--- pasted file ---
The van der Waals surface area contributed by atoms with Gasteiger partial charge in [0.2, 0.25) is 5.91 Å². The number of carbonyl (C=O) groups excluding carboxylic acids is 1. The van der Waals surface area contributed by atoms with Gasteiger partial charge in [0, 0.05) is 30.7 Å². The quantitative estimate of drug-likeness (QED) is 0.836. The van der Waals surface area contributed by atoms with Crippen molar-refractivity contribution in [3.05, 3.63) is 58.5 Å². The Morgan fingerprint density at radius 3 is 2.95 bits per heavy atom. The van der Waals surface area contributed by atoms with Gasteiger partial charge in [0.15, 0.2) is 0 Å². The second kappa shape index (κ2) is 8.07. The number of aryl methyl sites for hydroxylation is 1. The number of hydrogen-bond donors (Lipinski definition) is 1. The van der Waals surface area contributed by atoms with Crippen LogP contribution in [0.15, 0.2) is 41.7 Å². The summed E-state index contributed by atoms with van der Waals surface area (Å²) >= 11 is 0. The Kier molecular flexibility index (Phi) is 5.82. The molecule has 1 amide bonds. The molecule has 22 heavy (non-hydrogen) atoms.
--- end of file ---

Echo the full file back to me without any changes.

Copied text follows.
The van der Waals surface area contributed by atoms with Gasteiger partial charge in [0.2, 0.25) is 5.91 Å². The number of carbonyl (C=O) groups excluding carboxylic acids is 1. The van der Waals surface area contributed by atoms with Gasteiger partial charge in [0, 0.05) is 30.7 Å². The quantitative estimate of drug-likeness (QED) is 0.836. The van der Waals surface area contributed by atoms with Crippen molar-refractivity contribution in [3.05, 3.63) is 58.5 Å². The Morgan fingerprint density at radius 3 is 2.95 bits per heavy atom. The van der Waals surface area contributed by atoms with Gasteiger partial charge in [0.15, 0.2) is 0 Å². The second kappa shape index (κ2) is 8.07. The number of aryl methyl sites for hydroxylation is 1. The number of hydrogen-bond donors (Lipinski definition) is 1. The van der Waals surface area contributed by atoms with Crippen LogP contribution in [0.15, 0.2) is 41.7 Å². The summed E-state index contributed by atoms with van der Waals surface area (Å²) >= 11 is 0. The Kier molecular flexibility index (Phi) is 5.82. The molecule has 1 amide bonds. The molecule has 22 heavy (non-hydrogen) atoms.